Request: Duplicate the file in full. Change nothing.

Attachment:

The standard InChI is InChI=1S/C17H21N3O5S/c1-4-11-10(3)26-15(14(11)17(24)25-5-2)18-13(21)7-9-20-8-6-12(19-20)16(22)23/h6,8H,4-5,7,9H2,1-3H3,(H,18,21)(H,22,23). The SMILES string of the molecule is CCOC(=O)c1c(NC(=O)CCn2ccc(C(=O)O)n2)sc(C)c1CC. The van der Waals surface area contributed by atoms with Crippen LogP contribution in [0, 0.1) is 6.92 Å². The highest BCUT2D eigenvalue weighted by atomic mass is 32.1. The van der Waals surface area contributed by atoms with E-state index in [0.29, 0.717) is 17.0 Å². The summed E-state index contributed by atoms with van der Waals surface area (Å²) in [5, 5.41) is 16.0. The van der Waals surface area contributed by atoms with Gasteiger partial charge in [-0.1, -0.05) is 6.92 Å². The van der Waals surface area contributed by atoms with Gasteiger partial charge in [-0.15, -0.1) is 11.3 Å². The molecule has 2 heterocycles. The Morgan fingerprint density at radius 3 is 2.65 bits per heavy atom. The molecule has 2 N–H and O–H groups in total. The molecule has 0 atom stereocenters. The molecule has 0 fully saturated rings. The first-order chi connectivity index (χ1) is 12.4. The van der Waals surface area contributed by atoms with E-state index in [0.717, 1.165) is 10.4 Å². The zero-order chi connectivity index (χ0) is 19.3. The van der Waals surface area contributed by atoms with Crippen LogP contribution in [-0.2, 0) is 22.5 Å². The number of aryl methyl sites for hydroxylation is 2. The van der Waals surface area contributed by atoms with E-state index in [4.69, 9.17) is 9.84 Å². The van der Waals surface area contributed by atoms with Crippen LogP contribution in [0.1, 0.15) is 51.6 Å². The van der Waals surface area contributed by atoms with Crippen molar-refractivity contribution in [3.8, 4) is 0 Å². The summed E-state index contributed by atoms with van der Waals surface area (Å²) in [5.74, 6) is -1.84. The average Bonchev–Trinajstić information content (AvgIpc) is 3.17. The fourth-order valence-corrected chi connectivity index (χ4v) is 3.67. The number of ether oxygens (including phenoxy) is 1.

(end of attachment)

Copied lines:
The standard InChI is InChI=1S/C17H21N3O5S/c1-4-11-10(3)26-15(14(11)17(24)25-5-2)18-13(21)7-9-20-8-6-12(19-20)16(22)23/h6,8H,4-5,7,9H2,1-3H3,(H,18,21)(H,22,23). The SMILES string of the molecule is CCOC(=O)c1c(NC(=O)CCn2ccc(C(=O)O)n2)sc(C)c1CC. The van der Waals surface area contributed by atoms with Crippen LogP contribution in [0, 0.1) is 6.92 Å². The highest BCUT2D eigenvalue weighted by atomic mass is 32.1. The van der Waals surface area contributed by atoms with E-state index in [0.29, 0.717) is 17.0 Å². The summed E-state index contributed by atoms with van der Waals surface area (Å²) in [5, 5.41) is 16.0. The van der Waals surface area contributed by atoms with Gasteiger partial charge in [-0.1, -0.05) is 6.92 Å². The van der Waals surface area contributed by atoms with Gasteiger partial charge in [-0.15, -0.1) is 11.3 Å². The molecule has 2 heterocycles. The Morgan fingerprint density at radius 3 is 2.65 bits per heavy atom. The molecule has 2 N–H and O–H groups in total. The molecule has 0 atom stereocenters. The molecule has 0 fully saturated rings. The first-order chi connectivity index (χ1) is 12.4. The van der Waals surface area contributed by atoms with E-state index in [0.717, 1.165) is 10.4 Å². The zero-order chi connectivity index (χ0) is 19.3. The van der Waals surface area contributed by atoms with Crippen LogP contribution in [-0.2, 0) is 22.5 Å². The number of aryl methyl sites for hydroxylation is 2. The van der Waals surface area contributed by atoms with E-state index in [4.69, 9.17) is 9.84 Å². The van der Waals surface area contributed by atoms with Crippen LogP contribution in [0.1, 0.15) is 51.6 Å². The van der Waals surface area contributed by atoms with Crippen molar-refractivity contribution in [3.8, 4) is 0 Å². The summed E-state index contributed by atoms with van der Waals surface area (Å²) in [5.74, 6) is -1.84. The average Bonchev–Trinajstić information content (AvgIpc) is 3.17. The fourth-order valence-corrected chi connectivity index (χ4v) is 3.67. The number of ether oxygens (including phenoxy) is 1.